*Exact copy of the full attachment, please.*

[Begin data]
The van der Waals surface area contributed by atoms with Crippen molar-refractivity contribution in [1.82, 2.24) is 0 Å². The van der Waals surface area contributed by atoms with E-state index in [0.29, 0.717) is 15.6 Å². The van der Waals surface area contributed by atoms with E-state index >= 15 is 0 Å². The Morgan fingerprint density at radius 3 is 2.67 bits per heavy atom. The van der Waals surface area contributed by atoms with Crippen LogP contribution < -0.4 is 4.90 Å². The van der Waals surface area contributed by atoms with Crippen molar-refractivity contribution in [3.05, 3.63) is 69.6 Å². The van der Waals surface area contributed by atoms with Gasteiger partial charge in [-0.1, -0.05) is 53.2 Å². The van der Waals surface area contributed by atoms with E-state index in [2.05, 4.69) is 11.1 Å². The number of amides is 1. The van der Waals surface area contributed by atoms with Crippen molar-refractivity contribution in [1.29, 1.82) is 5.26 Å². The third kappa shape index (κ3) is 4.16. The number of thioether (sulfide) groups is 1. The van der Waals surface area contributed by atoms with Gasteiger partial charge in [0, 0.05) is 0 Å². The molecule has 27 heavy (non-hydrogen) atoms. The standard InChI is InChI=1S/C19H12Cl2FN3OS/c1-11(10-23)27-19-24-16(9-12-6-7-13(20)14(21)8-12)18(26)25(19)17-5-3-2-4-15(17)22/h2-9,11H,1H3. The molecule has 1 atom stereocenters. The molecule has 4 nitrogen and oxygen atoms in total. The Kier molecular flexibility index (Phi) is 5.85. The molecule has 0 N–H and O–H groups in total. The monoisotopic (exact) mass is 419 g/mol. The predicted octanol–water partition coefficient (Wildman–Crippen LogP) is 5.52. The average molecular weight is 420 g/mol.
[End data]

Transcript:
The van der Waals surface area contributed by atoms with Crippen molar-refractivity contribution in [1.82, 2.24) is 0 Å². The van der Waals surface area contributed by atoms with E-state index in [0.29, 0.717) is 15.6 Å². The van der Waals surface area contributed by atoms with E-state index >= 15 is 0 Å². The Morgan fingerprint density at radius 3 is 2.67 bits per heavy atom. The van der Waals surface area contributed by atoms with Crippen LogP contribution < -0.4 is 4.90 Å². The van der Waals surface area contributed by atoms with Crippen molar-refractivity contribution in [3.05, 3.63) is 69.6 Å². The van der Waals surface area contributed by atoms with Gasteiger partial charge in [-0.1, -0.05) is 53.2 Å². The van der Waals surface area contributed by atoms with E-state index in [2.05, 4.69) is 11.1 Å². The number of amides is 1. The van der Waals surface area contributed by atoms with Crippen molar-refractivity contribution in [1.29, 1.82) is 5.26 Å². The third kappa shape index (κ3) is 4.16. The number of thioether (sulfide) groups is 1. The van der Waals surface area contributed by atoms with Gasteiger partial charge in [0, 0.05) is 0 Å². The molecule has 27 heavy (non-hydrogen) atoms. The standard InChI is InChI=1S/C19H12Cl2FN3OS/c1-11(10-23)27-19-24-16(9-12-6-7-13(20)14(21)8-12)18(26)25(19)17-5-3-2-4-15(17)22/h2-9,11H,1H3. The molecule has 1 atom stereocenters. The molecule has 4 nitrogen and oxygen atoms in total. The Kier molecular flexibility index (Phi) is 5.85. The molecule has 0 N–H and O–H groups in total. The monoisotopic (exact) mass is 419 g/mol. The predicted octanol–water partition coefficient (Wildman–Crippen LogP) is 5.52. The average molecular weight is 420 g/mol.